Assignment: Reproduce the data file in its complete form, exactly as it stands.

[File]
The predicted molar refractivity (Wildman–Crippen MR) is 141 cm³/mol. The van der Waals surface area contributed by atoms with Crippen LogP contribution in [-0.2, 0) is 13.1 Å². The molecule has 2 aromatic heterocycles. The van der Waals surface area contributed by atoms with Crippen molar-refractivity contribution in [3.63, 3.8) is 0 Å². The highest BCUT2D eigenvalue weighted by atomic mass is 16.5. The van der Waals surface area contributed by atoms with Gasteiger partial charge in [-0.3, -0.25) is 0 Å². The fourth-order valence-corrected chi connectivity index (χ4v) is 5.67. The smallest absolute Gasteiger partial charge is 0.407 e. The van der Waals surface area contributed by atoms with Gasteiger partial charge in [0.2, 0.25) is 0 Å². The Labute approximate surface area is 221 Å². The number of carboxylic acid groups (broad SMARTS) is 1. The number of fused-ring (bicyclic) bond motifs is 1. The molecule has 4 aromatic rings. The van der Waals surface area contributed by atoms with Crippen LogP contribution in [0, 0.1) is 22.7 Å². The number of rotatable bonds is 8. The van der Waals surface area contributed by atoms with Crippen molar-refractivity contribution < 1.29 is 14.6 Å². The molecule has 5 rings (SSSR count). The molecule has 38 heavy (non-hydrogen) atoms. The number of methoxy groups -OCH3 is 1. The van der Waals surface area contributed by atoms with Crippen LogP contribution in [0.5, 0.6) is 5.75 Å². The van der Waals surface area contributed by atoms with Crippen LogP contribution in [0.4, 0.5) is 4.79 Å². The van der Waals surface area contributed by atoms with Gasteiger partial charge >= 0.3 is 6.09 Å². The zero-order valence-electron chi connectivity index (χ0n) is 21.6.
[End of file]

The predicted molar refractivity (Wildman–Crippen MR) is 141 cm³/mol. The van der Waals surface area contributed by atoms with Crippen LogP contribution in [-0.2, 0) is 13.1 Å². The molecule has 2 aromatic heterocycles. The van der Waals surface area contributed by atoms with Crippen molar-refractivity contribution in [3.63, 3.8) is 0 Å². The highest BCUT2D eigenvalue weighted by atomic mass is 16.5. The van der Waals surface area contributed by atoms with Gasteiger partial charge in [-0.3, -0.25) is 0 Å². The fourth-order valence-corrected chi connectivity index (χ4v) is 5.67. The smallest absolute Gasteiger partial charge is 0.407 e. The van der Waals surface area contributed by atoms with Gasteiger partial charge in [0.2, 0.25) is 0 Å². The Labute approximate surface area is 221 Å². The number of carboxylic acid groups (broad SMARTS) is 1. The number of fused-ring (bicyclic) bond motifs is 1. The molecule has 4 aromatic rings. The van der Waals surface area contributed by atoms with Crippen LogP contribution in [0, 0.1) is 22.7 Å². The number of rotatable bonds is 8. The van der Waals surface area contributed by atoms with Crippen molar-refractivity contribution < 1.29 is 14.6 Å². The molecule has 5 rings (SSSR count). The molecule has 38 heavy (non-hydrogen) atoms. The number of methoxy groups -OCH3 is 1. The van der Waals surface area contributed by atoms with Crippen LogP contribution in [0.5, 0.6) is 5.75 Å². The van der Waals surface area contributed by atoms with Crippen LogP contribution in [0.4, 0.5) is 4.79 Å². The van der Waals surface area contributed by atoms with Gasteiger partial charge >= 0.3 is 6.09 Å². The zero-order valence-electron chi connectivity index (χ0n) is 21.6.